Five months ago I wrote about my struggles while trying to get used to using a CPAP (Continuous Positive Airway Pressure) machine every night. At that time, all I could do was try to manage one night at a time and to listen to the advice of other, more experienced CPAP users. They reassured me that it would take at least a few months to adjust to using it.
Well, it turns out that they were right. Slipping the mask on over my head and adjusting the nosepiece has now become an automatic part of my bedtime routine, whether I’m at home or traveling and staying in a hotel. At first I just couldn’t get used to sleeping on my back, so I spent a considerable sum of money on a CPAP pillow with a hole on the end for the mask to drop into while I slept on my side. I discovered that I didn’t really need that fancy pillow, though. One night I forgot to get it out of the closet and I found that I slept just fine on my side and it didn’t interfere with the mask’s fit over my nose. Anyone need a slightly used CPAP pillow?
The changes I began to notice didn’t happen right away, and I still have nights when the mask bothers me enough to wake me up. Hot, humid nights seem to be the worst, and having a rubbery mask over the nose sure doesn’t help! I’ve also had to learn to yawn without opening my mouth! Now there’s a neat trick!
Gradually, I noticed that I was making fewer trips to the bathroom during the night, and I had become more adept at taking the mask off and putting it back on correctly and still being able to fall back asleep promptly. I can’t say that I felt any better during the day, because I hadn’t felt tired before I started using the machine anyway!
Another change I noticed was in my blood pressure readings. After a few months of nightly usage, my numbers were considerably improved. So much so, that after discussing it with my doctor, I was able to stop taking two of the three blood pressure medicines that had been prescribed for me! I still monitor my blood pressure, and for the most part, the numbers continue to look good. Eliminating these prescriptions has certainly made the all the struggles worthwhile.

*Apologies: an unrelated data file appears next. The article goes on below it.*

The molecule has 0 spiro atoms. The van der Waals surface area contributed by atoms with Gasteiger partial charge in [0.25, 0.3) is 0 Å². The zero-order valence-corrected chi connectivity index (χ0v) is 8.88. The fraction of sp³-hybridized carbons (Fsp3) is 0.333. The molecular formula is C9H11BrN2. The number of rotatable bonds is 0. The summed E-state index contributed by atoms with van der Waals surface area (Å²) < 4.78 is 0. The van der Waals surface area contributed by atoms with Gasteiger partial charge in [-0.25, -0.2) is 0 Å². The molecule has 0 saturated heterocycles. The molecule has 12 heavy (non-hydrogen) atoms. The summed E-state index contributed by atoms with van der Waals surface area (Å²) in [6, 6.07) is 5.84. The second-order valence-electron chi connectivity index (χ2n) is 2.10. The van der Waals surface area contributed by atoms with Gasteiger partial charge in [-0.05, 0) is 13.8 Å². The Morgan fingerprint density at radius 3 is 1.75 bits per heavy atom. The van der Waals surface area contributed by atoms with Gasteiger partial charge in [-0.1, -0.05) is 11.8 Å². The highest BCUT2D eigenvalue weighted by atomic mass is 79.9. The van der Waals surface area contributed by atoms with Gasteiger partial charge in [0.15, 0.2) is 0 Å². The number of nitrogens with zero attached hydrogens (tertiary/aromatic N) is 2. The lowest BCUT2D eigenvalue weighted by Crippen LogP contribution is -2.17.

The link between sleep apnea, where breathing repeatedly starts and stops during sleep, and Atrial Fibrillation (A-FIB) has been firmly established. Atrial fibrillation is a defect in the electrical system of the heart that causes very rapid, irregular heartbeats and shortness of breath. It’s a scary thing when your heart goes berserk and it usually makes it necessary for me to stop what I’m doing and try some deep breathing. The good news is that I’ve had fewer and shorter episodes of A-FIB with the use of the CPAP machine all night, every night. That’s a huge benefit! The experts at the Cleveland Clinic that I had consulted about the A-FIB were the ones who recommended a sleep study, and that eventually led to my having to use the CPAP machine. I surely wasn’t happy about it, but it’s hard to argue with the experts and the improvements in my health!
Although adjusting to sleeping with a mask on your head is certainly not easy, considering some of the risks of not treating sleep apnea is even more disturbing. And how would you know if you have sleep apnea? Loud snoring, waking up often, gasping/choking, falling asleep during the day, even while driving, mouth breathing, and thrashing about while sleeping are all signs that you need to have a sleep study. Since I sleep alone, I had no feedback about some of those behaviors, but I had been waking up frequently and often had trouble falling back to sleep again. Having sleep apnea means your brain is being deprived of the oxygen levels it needs, and that can raise your risk of developing dementia. Untreated sleep apnea also raises your risk of developing diabetes, high blood pressure, Atrial Fibrillation and a host of other scary health problems. It really IS necessary to treat sleep apnea, no matter how much trouble getting used to the machine is at first!
The improvement I’ve seen in different health areas has been well worth the struggle, but I still think that the instructions I was given about assembling and using the machine at first could have been done much more effectively. I realize that the instructor may have been working with CPAP machines a long time and may have even been a bit bored with the repetition. She tended to go through everything so fast that I was left wondering how in the world I would ever remember all the instructions she gave me! Instead of just watching her assemble everything, I think it would have been much more effective to have me put it together myself and try to put the mask on several times. Don’t you find that you remember things a lot better if you actually get to do it yourself? I guess the teacher in me never quits!
Well, in spite of being off to a very rocky start, I’m happy to say that I’m getting along much better with my CPAP machine and have even started to experience better health because of it!
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Marilyn Secco is a retired teacher and the author of the book “Front Porch Tales.” She has two children and five grandchildren and lives in Kersey with a temperamental cat named Tidder.